Friday, March 7, 2014

Glen Sorestad, Grave-tending

Mother and Father lie side by side
in the country churchyard northeast
of the shrinking farming village of Buchanan.
After ninety-two years and two husbands,
Mother returned to the farmland of her birth
to take her earthen place beside my father,
who had moldered alone almost forty years.

                            Unmarred blue overhead as we
                            move about the graveyard,
                            our feet swishing through grass
                            punctuated with wild strawberries,
                            the season more than a month past.
                            I remember summer school here,
                            fourteen, eating the tiny red delights
                            at every opportunity.  The past,
                            its taste in my mouth still lingers.
 This rural graveyard is small as cemeteries go, tidy and well kept. 
The grass is newly mown. This pleases us.
In a land of waning congregations, closed and abandoned churches,
the homes of the dead fall to neglect, lost history.
Prairie grasses and weeds: the final grave-keepers.
It will happen here. Not for a few years perhaps,
but how long will we make this annual visit to set aright
the visitations of unruly weather?

                             These huge spruce trees have long marked
                            the perimeters of this ancestral burial ground,
                            just as they have marked the bounds of a child’s memory.
                            The dark sentinels house birds, the evidence
                            spattered on every gravestone. The difficulty
                            of removal suggests bird shit runes may supersede
                            even the stone-etched grave homilies.
                            We do our best to restore my parents’ joint headstone
                            to its original pristineness. Perhaps we are the only ones
                            who care one iota about how this stone appears.
                            What we do here, no matter what we may say or think
                            is, after all, really for ourselves.        

 Artificial flowers seem tacky
as adornments for a memorial--
but they do have staying power.
We pull all last year’s blooms –
sun-faded and winter-beaten –
from the metal vase that stands
alongside the shared gravestone
of my parents. We will re-enact
this same ritual an hour later
in the cemetery fifteen miles
down the road where Sonia’s parents
and grandparents take their rest.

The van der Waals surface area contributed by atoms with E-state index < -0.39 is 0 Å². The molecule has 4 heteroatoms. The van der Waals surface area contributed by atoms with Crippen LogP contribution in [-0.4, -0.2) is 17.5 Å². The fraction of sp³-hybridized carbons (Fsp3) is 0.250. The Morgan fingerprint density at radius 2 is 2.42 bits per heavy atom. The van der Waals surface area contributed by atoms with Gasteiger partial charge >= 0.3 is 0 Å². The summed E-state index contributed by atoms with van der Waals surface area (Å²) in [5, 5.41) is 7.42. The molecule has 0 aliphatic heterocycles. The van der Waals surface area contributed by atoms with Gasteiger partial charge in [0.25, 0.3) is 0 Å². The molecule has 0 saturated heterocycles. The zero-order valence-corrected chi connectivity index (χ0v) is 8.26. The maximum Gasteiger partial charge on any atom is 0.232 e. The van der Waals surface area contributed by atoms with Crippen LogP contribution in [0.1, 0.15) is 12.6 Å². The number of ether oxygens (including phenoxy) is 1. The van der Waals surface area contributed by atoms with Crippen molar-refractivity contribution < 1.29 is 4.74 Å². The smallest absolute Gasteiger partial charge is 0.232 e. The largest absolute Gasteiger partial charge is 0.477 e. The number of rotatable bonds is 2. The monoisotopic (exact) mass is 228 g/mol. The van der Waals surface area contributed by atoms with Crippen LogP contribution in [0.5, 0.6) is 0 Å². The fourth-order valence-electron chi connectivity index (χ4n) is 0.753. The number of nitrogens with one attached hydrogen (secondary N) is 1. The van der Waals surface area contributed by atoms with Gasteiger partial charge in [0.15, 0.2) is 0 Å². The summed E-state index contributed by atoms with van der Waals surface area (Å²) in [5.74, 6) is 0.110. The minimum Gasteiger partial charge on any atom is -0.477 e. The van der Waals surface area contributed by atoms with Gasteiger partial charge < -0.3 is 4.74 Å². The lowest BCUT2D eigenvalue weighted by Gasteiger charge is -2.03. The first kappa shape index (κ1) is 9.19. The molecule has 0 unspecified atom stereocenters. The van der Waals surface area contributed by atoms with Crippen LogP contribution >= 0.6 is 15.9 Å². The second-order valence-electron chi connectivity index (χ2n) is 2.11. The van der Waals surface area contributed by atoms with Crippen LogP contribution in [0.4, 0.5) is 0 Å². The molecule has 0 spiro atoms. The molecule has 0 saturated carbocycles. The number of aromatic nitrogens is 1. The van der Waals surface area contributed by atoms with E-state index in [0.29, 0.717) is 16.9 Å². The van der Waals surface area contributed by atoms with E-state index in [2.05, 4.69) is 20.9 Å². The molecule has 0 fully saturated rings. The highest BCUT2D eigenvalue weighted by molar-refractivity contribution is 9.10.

I take the hand brush we have brought
                               and sweep away the grit and cobwebs
                               from the stone, the bits of leaves, fine dust
                               that has settled on and into the niches
                               of this marble monument to two lives.
                               It has been over a year since our last visit.
                               Water, wind and sun have all had their way
                               with what we set in place to honour those
                               who leave having emptied themselves of love.
 My maternal grandparents lie 
less than fifty feet from where
we bend to brush and wipe and tidy.
No matter where I turn, uncles,
aunts, and cousins --  all mute
as they never are in memory.
I am in the arms of family,
a quiet comfort holds me.
Some died early, some late.
Almost, I feel their permanence.

                       Just one mile north of this graveyard
                       my childhood home still stands,
                       collapsing into itself, board by brick.
                       The wilderness has wormed its way
                       into the corpse of the house
                       that weathered every storm.
                       This churchyard now holds
                       a half-dozen who called that
                       two-storey frame house their home;
                       most of the others buried here
                       visited it on occasions.
                       So many stories lie here untold
                      below the prairie sod.                                                                                                

 Sonia arranges a fresh bouquet,
positions them with a florist’s touch
into the heavy graveside vase,
vibrant, an effusive cool burst
against the muggy heat of August.
The showy new additions, artificial
though they are, announce themselves
flamboyantly to the silence of stone.

                         We walk away from the cemetery
                         as we have come -- unobtrusive, 
                         contenting ourselves with doing
                         what our hearts have determined.
                         The hum of rural life is undisturbed.
                         Wind flows past, uncertain whispers.
                          Overhead the joyous sun.                            

Glen Sorestad is a well known Canadian poet whose work has been published widely throughout North America and elsewhere. His poems have appeared in over 60 anthologies and have been translated into over a half-dozen languages. His most recent books are the full-length poetry collection, a bilingual English/Spanish volume, A Thief of Impeccable Taste (Sand Crab Books, 2011) and the chapbook, Along Okema Road(Rubicon Press, 2013). 


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